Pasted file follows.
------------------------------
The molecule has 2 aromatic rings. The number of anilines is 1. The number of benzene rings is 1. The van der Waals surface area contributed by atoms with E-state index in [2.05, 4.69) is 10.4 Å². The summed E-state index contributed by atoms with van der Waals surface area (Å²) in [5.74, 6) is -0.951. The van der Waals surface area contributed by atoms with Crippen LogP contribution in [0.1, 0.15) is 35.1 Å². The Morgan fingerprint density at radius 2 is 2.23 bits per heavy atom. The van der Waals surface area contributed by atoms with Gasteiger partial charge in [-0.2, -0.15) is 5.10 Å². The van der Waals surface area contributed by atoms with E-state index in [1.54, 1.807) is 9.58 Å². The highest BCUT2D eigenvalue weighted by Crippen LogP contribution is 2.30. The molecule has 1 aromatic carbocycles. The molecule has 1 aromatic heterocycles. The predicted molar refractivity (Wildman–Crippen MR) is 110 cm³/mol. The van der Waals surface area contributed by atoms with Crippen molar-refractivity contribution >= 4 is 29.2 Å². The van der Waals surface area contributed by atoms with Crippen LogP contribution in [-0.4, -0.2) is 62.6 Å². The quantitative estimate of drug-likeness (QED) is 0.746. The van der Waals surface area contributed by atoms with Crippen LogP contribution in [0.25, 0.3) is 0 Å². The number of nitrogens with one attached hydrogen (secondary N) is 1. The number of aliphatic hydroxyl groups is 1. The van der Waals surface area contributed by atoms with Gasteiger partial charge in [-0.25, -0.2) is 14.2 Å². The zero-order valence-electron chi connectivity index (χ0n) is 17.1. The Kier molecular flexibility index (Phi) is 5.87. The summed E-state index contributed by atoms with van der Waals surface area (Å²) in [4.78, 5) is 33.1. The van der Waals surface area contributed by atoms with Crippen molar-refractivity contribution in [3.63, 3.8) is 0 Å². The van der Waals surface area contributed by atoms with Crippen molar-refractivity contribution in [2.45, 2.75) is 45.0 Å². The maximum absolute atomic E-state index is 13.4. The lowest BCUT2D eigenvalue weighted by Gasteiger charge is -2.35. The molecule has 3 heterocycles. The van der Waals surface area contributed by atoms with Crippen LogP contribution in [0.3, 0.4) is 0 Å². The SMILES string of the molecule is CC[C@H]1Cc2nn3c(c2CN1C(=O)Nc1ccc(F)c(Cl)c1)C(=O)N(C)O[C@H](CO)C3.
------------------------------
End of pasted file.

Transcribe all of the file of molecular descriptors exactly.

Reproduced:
The molecule has 2 aromatic rings. The number of anilines is 1. The number of benzene rings is 1. The van der Waals surface area contributed by atoms with E-state index in [2.05, 4.69) is 10.4 Å². The summed E-state index contributed by atoms with van der Waals surface area (Å²) in [5.74, 6) is -0.951. The van der Waals surface area contributed by atoms with Crippen LogP contribution in [0.1, 0.15) is 35.1 Å². The Morgan fingerprint density at radius 2 is 2.23 bits per heavy atom. The van der Waals surface area contributed by atoms with Gasteiger partial charge in [-0.2, -0.15) is 5.10 Å². The van der Waals surface area contributed by atoms with E-state index in [1.54, 1.807) is 9.58 Å². The highest BCUT2D eigenvalue weighted by Crippen LogP contribution is 2.30. The molecule has 1 aromatic carbocycles. The molecule has 1 aromatic heterocycles. The predicted molar refractivity (Wildman–Crippen MR) is 110 cm³/mol. The van der Waals surface area contributed by atoms with Crippen molar-refractivity contribution >= 4 is 29.2 Å². The van der Waals surface area contributed by atoms with Crippen LogP contribution in [-0.4, -0.2) is 62.6 Å². The quantitative estimate of drug-likeness (QED) is 0.746. The van der Waals surface area contributed by atoms with Crippen LogP contribution in [0.25, 0.3) is 0 Å². The number of nitrogens with one attached hydrogen (secondary N) is 1. The number of aliphatic hydroxyl groups is 1. The van der Waals surface area contributed by atoms with Gasteiger partial charge in [-0.25, -0.2) is 14.2 Å². The zero-order valence-electron chi connectivity index (χ0n) is 17.1. The Kier molecular flexibility index (Phi) is 5.87. The summed E-state index contributed by atoms with van der Waals surface area (Å²) in [4.78, 5) is 33.1. The van der Waals surface area contributed by atoms with Crippen molar-refractivity contribution in [3.63, 3.8) is 0 Å². The van der Waals surface area contributed by atoms with Crippen molar-refractivity contribution in [2.45, 2.75) is 45.0 Å². The maximum absolute atomic E-state index is 13.4. The lowest BCUT2D eigenvalue weighted by Gasteiger charge is -2.35. The molecule has 3 heterocycles. The van der Waals surface area contributed by atoms with Crippen LogP contribution in [0.3, 0.4) is 0 Å². The SMILES string of the molecule is CC[C@H]1Cc2nn3c(c2CN1C(=O)Nc1ccc(F)c(Cl)c1)C(=O)N(C)O[C@H](CO)C3.